Jim Baller and Casey Lide, well known for their broadband legal work and excellent daily listserv on community broadband and telcom issues (see http://www.baller.com/contact.html), have just released an excellent proposal to help guide a national broadband policy, called “Eight Bold Steps to a National Broadband Strategy” see http://www.baller.com/pdfs/baller-lide_8Steps_NatBBStrategy.pdf What is interesting about this paper is that it mirrors what many local leaders have done with the Get Broadband program – Form a local leadership group, understand your local market, identify and study your options and take definitive action. A National Broadband Strategy would lay the foundation for better laws that promote broadband. There are new voices calling for this type of action every day.
Given that the Get Broadband communities (and friends) include new and not-so-new voices we wanted to ask you blog readers what you thought. Do you think a national vision is important, possible, too early, too late? Have you read this vision or others you could tell us about? What did you think? What would you add, change or remove? Most importantly, how – if at all – would a shared vision help with your local efforts?
National Public Radio is current running a story on a group in Philadelphia that is using high-tech mapping technologies to show that people in poor neighborhoods need more places to shop for healthy food. (You can read or listen to the story online.)
It’s a great example of how access to broadband technology can provide access to information that will make a difference in the lives in a community.
Ars Technica just published an article (CPI suing FCC to get at real state of broadband competition in the US) about the Center for Public Integrity (CPI) and their struggles to gain access to raw data collected by the FCC.
The FCC collects information from every telecom company in the US; they give the agency data on each company’s line deployments, broken down by ZIP code. The FCC reports on this data but the results have been questioned by several, including last year by the General Accounting Office.
It is an interesting case that brings to the fore two issues that go hand in hand: Freedom of Information and equal access to broadband technology.
Just wanted to share quick notice of a technology event happening this summer…
Grassroots Radio Conference XII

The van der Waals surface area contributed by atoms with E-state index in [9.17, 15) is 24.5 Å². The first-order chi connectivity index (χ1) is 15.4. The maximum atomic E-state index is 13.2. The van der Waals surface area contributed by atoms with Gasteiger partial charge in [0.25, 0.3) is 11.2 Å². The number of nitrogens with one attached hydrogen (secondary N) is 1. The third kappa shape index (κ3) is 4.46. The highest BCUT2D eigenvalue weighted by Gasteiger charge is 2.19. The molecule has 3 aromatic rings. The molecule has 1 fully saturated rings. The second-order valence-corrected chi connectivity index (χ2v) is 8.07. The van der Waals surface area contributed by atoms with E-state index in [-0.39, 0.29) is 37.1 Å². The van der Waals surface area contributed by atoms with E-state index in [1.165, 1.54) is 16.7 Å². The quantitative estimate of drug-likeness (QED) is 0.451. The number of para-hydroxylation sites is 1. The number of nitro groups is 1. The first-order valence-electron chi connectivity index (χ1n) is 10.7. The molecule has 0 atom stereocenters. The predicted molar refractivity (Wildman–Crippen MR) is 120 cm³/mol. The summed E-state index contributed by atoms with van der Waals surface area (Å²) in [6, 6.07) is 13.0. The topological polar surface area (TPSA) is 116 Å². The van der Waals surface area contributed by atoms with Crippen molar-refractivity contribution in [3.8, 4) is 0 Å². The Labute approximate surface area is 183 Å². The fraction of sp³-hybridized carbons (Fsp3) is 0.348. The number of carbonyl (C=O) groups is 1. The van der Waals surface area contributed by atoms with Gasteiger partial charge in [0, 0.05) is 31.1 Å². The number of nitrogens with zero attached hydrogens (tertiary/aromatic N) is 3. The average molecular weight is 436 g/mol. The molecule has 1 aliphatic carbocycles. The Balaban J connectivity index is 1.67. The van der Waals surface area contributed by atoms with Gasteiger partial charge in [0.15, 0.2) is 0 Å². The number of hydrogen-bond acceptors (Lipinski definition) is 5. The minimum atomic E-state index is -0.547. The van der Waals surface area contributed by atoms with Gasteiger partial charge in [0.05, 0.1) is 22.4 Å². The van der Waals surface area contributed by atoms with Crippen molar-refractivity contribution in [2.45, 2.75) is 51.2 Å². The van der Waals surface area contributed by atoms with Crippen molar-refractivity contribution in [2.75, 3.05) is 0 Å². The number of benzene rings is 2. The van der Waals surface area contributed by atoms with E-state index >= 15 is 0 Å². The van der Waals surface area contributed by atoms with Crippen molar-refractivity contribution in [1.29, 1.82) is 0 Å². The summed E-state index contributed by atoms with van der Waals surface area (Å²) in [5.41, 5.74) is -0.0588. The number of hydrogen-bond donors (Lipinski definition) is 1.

Thinking Out Loud and WUML are pleased to host the Grassroots Radio Conference from June 21-24, 2007 in historic Lowell, Massachusetts.
The theme of the conference will be diversity n grassroots media with a particular focus on media access for newly arrived immigrant groups.
Last Thursday, broadband came into My Name is Earl. They had a great part where they find out a guy they thought had no friends actually had a whole life online. There’s a 2 minute clip where they talk about all of the stuff this guy does online through a webcam: he has dinner with a friend in India on Saturdays, he plays music with a girl in a different state, he is active in chat rooms and games.
You can get the gist of the episode here: http://www.nbc.com/My_Name_Is_Earl/
To see the 2 minute part that highlights broadband you can visit the clip below, go to Part 3 and scroll to the last 4 minutes and 20 seconds you can see it.
The Pew Internet & American Life Project recently released a report that claimed that twice as many Americans used the internet as their primary source of news about the 2006 campaign compared with the most recent mid-term election in 2002. Specifically, some 15% of all American adults say the internet was the place where they got most of their campaign news during the election, up from 7% in the mid-term election of 2002.
Also some 23% of those who used the internet for political purposes – the people we call campaign internet users – actually created or forwarded online original political commentary or politically-related videos. The full report is available online.